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An ancient Islamic city has been found under an Ethiopian town where local lore spoke of giants

A woman walks in the old walled town of Harar in eastern Ethiopia, May 20, 2015.
Reuters/Siegfried Modola
Another time.
By Lily Kuo
Published Last updated This article is more than 2 years old.

The residents of Harlaa, a small town in eastern Ethiopia, have always suspected there was something special about their city. For years farmers have been unearthing Chinese coins, old pottery, and building stones so massive that local lore has said that only giants could have moved them.

Now a two-year archaeological dig by a team from the universities of Exeter, Addis Ababa, and Leuven in Belgium has confirmed some of their suspicions.

University of Exeter/Drawn by Nadia Khalaf
Harlaa is near the ancient Ethiopian town of Harar, a declared world heritage site.

Researchers have found evidence of an ancient trading city connected with the Gulf, Egypt, and India, as well as Islamic cities throughout Africa. The team found remnants of what appears to be a 12th-century mosque, similar to those found in Tanzania and Somaliland, jewelry, as well as pottery from as far as China and the Maldives. The researchers also found coins from 13th century Egypt.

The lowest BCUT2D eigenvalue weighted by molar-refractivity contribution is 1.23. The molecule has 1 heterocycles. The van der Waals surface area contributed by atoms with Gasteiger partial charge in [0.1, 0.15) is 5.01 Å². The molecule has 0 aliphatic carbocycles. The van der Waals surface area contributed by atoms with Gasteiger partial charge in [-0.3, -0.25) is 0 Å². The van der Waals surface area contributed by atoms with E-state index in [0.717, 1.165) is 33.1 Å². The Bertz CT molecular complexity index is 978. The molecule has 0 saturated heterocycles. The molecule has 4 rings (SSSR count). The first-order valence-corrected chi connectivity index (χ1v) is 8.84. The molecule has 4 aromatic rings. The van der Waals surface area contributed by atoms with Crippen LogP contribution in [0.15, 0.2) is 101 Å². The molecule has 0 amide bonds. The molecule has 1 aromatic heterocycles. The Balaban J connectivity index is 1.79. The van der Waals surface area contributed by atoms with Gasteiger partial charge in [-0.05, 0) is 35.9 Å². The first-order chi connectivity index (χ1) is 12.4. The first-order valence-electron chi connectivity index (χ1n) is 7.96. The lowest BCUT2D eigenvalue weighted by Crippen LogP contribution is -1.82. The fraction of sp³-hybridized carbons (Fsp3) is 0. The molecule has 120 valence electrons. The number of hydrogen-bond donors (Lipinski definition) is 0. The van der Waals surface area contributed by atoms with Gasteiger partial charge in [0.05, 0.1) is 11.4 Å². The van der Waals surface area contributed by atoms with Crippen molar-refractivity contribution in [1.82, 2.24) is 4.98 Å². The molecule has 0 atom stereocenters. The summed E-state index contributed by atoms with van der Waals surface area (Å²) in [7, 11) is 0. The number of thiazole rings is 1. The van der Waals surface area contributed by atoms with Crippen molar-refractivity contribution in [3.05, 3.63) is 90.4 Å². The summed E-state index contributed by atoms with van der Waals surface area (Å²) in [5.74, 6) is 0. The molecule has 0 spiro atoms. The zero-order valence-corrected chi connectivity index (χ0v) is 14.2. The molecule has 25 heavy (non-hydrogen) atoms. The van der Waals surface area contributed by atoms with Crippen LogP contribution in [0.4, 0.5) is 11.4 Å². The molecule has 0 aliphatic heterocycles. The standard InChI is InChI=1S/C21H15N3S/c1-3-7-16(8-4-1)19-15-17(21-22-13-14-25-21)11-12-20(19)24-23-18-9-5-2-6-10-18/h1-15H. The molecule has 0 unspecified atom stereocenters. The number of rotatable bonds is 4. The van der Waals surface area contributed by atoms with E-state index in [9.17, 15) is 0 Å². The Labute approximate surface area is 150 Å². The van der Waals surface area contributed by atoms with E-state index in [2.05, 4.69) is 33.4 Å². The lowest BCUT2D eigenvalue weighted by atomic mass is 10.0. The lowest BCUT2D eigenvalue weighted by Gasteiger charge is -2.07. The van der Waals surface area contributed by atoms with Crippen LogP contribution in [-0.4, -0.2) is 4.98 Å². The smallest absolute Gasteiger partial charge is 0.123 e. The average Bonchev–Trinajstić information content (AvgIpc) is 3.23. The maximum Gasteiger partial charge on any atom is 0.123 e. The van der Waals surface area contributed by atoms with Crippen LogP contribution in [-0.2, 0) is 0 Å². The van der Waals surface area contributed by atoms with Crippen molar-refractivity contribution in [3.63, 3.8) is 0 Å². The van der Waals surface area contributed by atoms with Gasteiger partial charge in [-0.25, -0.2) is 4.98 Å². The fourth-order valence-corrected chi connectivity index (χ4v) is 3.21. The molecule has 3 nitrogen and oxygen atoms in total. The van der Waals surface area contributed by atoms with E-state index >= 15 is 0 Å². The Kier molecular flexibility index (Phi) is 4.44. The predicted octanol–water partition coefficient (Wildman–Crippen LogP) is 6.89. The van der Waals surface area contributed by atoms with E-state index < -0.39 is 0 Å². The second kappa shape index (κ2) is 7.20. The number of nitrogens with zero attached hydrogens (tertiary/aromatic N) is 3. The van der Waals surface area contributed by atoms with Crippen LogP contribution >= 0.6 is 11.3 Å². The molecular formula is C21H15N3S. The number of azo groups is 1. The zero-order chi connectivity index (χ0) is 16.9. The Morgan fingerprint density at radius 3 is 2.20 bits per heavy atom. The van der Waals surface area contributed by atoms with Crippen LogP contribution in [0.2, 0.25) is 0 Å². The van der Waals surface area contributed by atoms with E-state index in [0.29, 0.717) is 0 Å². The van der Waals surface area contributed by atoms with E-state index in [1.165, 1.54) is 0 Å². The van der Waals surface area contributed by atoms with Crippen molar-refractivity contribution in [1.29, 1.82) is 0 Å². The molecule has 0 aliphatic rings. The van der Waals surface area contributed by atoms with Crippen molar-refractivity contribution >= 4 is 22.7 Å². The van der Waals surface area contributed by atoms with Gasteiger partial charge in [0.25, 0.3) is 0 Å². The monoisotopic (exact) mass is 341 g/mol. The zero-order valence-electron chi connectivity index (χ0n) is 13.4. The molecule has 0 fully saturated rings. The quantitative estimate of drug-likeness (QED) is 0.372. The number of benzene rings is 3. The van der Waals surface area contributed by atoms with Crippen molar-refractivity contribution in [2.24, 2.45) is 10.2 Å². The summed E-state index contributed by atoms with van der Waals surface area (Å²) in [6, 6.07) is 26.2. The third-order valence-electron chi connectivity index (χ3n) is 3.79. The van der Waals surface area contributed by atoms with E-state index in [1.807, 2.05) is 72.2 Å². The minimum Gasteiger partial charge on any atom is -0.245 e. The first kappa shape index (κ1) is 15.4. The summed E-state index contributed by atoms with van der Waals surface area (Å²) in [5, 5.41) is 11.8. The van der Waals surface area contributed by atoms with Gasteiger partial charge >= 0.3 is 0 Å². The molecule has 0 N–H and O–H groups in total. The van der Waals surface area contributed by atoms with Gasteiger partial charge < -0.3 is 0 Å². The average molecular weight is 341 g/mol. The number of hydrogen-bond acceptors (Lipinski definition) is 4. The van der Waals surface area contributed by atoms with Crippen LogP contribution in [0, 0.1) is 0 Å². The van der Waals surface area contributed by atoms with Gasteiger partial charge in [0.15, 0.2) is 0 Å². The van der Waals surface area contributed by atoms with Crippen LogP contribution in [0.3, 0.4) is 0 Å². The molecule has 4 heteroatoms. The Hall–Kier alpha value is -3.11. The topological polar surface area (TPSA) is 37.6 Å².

“This discovery revolutionizes our understanding of trade in an archaeologically neglected part of Ethiopia. What we have found shows this area was the centre of trade in that region. The city was a rich, cosmopolitan centre for jewelry making,” said Timothy Insoll, from the Institute of Arabic and Islamic Studies at the University of Exeter.

University of Exeter/Timothy Insoll
Recovered jewelry from an archaeological dig in Harlaa, in eastern Ethiopia.

Little archaeological research has been done on Islamic sites in the country. Researchers working in the region have typically focused on finding evidence of early humans. The artifacts will be stored and displayed at a local heritage center in Harlaa. Archaeologists are planning another dig next year, focusing their excavations deeper underground and expanding to sites within 100 kilometers (about 60 miles).

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